Summary and facts of the Citizen Genêt Affair was a diplomatic incident that strained relations between the United Sates and France at the time of the French Revolution.
Summary of the Citizen Genêt Affair
In 1793, the newly-formed revolutionary government in France appointed Edmond Charles Genêt as French minister to the United States. Upon his arrival in the U.S., “Citizen Genêt,” as he referred to himself, set about trying to undermine the U.S. government’s official position of neutrality in the war Great Britain and Spain were waging against France. In just a few months, Genêt’s actions had irritated President Washington and his cabinet so much that they requested the French government to recall him. The Genêt Affair prompted the U.S. government to formulate an official policy on neutrality that lasted throughout the 19th century.
Significance of the Citizen Genêt Affair
The Genêt affair forced the United States to formulate a consistent policy on the issue of neutrality. Washington’s Cabinet signed a set of rules regarding policies of neutrality on August 3, 1793, and these rules were formalized when Congress passed a neutrality bill on June 4, 1794. This legislation formed the basis for neutrality policy throughout the nineteenth century. The policy of neutrality would be challenged during the administration of John Adams when the XYZ Affair led to the Quasi-War with France.
Citizen Genêt Affair — Quick Facts
Facts about the Citizen Genêt Affair, including dates, participants, the impact, and more interesting details you might not know. This fact sheet provides a quick overview of the event and is for kids doing research and students preparing for the AP U.S. History (APUSH) exam.
- Edmond Charles Genêt served as French minister to the United States from 1793 to 1794.
- At the time of Genêt’s service, American foreign policy was dominated by events surrounding the French Revolution.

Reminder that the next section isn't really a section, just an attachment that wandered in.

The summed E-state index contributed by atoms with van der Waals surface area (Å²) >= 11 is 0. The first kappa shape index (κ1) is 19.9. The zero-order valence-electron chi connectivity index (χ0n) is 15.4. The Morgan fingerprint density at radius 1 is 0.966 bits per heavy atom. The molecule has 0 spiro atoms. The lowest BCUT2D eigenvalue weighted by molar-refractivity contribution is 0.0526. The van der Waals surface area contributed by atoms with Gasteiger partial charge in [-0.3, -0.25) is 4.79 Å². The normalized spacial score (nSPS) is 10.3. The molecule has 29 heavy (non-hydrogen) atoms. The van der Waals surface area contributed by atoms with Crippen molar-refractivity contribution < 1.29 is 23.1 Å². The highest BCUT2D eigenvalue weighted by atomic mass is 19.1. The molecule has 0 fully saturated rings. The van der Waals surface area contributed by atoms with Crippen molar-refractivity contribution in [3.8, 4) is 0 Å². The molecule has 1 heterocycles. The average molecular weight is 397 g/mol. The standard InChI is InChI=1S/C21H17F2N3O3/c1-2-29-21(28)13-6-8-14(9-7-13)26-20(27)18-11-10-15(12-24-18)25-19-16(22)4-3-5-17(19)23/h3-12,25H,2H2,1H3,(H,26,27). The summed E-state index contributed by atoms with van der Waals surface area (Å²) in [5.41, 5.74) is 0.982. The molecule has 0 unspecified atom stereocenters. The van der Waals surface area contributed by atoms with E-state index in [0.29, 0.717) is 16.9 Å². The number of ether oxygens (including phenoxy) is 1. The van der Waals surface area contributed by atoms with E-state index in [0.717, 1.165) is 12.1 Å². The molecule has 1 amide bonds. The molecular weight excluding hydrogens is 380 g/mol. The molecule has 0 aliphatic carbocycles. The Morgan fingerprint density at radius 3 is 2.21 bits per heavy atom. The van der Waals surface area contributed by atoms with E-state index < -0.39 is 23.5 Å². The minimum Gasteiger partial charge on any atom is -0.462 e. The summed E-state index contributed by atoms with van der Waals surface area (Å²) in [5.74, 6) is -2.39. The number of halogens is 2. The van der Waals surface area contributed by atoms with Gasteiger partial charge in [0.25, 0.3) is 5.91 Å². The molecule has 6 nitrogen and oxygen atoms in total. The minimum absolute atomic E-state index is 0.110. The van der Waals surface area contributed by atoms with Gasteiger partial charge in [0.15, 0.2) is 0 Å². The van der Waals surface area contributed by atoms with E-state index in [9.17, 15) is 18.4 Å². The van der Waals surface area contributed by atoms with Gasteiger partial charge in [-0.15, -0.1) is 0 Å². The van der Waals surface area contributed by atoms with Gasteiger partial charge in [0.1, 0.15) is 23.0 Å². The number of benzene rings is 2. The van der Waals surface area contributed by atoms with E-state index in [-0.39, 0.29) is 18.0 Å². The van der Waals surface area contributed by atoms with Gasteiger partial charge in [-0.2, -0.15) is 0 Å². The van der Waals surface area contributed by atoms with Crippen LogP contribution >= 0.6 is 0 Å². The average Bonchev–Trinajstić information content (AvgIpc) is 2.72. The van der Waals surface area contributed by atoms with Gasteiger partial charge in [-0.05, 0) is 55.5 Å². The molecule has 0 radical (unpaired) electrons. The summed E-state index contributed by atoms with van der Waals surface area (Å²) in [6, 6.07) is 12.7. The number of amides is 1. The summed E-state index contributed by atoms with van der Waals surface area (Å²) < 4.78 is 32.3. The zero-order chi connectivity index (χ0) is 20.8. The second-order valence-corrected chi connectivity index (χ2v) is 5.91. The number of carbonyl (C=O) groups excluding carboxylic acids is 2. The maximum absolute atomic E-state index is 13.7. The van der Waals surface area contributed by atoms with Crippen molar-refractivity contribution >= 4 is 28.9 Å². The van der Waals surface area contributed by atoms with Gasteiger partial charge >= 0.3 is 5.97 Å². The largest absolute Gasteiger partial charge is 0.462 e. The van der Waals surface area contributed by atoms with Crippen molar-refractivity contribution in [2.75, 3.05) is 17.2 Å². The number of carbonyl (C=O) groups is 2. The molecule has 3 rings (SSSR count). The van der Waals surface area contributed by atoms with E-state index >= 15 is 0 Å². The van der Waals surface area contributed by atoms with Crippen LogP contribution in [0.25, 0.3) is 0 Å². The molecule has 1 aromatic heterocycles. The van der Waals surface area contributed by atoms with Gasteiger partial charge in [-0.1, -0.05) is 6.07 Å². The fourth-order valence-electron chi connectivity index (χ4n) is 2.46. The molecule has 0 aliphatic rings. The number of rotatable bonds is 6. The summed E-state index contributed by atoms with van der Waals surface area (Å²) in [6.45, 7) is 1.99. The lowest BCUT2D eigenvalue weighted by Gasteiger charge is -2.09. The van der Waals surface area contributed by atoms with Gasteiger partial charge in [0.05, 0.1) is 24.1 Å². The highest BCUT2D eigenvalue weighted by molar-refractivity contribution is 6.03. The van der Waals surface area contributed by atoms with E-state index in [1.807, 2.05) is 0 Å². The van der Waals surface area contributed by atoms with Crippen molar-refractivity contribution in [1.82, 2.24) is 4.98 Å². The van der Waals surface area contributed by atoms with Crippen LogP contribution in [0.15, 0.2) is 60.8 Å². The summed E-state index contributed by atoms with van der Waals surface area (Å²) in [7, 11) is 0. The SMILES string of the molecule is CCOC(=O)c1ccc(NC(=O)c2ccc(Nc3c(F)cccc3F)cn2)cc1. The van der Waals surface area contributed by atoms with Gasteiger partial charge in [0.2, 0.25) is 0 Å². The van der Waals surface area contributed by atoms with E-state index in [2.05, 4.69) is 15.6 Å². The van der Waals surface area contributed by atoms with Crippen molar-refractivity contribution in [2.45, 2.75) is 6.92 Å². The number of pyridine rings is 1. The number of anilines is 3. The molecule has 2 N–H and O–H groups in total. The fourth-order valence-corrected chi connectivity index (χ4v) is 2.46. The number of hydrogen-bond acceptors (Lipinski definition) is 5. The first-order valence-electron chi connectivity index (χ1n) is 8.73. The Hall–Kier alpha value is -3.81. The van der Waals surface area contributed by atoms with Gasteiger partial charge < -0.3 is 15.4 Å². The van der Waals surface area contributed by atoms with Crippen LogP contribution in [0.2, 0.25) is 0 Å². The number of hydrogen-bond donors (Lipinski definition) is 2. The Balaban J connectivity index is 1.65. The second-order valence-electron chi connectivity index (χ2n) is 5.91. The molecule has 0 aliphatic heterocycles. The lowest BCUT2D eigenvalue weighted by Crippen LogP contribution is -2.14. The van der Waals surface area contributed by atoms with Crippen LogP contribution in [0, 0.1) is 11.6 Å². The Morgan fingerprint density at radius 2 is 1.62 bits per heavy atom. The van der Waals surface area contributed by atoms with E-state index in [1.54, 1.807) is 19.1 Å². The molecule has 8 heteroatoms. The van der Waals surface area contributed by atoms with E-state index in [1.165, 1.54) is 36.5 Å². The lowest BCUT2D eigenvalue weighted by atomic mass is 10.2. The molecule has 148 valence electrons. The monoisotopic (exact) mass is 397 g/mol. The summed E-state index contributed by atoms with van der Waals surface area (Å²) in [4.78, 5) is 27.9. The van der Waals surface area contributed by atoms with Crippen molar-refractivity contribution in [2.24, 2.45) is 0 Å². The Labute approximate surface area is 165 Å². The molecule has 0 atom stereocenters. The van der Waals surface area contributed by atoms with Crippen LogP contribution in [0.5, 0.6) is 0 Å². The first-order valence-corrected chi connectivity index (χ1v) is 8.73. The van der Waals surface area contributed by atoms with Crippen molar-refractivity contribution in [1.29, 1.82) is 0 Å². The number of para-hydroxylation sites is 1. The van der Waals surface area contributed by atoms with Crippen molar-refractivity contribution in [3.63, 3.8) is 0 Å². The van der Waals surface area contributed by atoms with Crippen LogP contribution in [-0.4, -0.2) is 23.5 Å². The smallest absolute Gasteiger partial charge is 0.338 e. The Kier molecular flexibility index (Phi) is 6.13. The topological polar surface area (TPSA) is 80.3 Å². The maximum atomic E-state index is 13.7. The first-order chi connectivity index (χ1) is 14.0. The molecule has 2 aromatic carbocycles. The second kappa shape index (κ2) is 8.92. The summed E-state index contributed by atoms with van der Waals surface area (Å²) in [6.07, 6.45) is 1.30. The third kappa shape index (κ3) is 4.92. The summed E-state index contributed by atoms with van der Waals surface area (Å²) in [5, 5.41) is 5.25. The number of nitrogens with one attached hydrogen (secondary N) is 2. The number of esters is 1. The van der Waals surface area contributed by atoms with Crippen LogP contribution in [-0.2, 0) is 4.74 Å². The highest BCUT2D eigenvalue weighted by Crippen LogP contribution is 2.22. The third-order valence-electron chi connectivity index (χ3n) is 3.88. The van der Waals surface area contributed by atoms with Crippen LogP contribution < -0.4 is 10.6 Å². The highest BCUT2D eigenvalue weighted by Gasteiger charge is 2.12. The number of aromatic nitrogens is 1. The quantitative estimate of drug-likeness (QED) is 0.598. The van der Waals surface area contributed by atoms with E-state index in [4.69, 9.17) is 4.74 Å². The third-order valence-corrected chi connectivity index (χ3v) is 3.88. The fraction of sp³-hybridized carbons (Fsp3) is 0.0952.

- President Washington declared a policy of neutrality in the war Great Britain and Spain were waging against the French revolutionary government.
- The French sent Genêt to the U.S. in 1793 with instructions that would bring him into direct conflict with the U.S. of neutrality.
- When Genêt arrived in the U.S. in 1793, he called himself “Citizen Genêt” to emphasize his pro-revolutionary stance.
- Rather than traveling directly to Philadelphia, the U.S. capital, Genêt spent a month in the South, where he spent time encouraging privateers to attack British ships and promoting revolution in Florida, Louisiana, and Canada.
- By the time Genêt arrived in Philadelphia in May to present his credentials, his actions had eroded his credibility with most of Washington’s cabinet.
- Eventually, Genêt’s staunchest defender in Washington’s cabinet, Secretary of State Thomas Jefferson, was forced to disassociate himself.
- Washington and his cabinet unanimously agreed to request that France recall Genêt, in August 1793.
- By the time the request for Genêt’s recall reached France, the Jacobins had assumed power, and the Reign of Terror had started.
- Believing that Genêt’s actions had hurt France’s position with the U.S. government, the Jacobins not only recalled Genêt, but they also issued a warrant for his arrest.
- Knowing that Genêt’s return to France would almost certainly mean he would be put to death, Washington allowed him to remain in the U.S.
- Genêt spent the rest of his life as a farmer in New York state, where he died in 1834.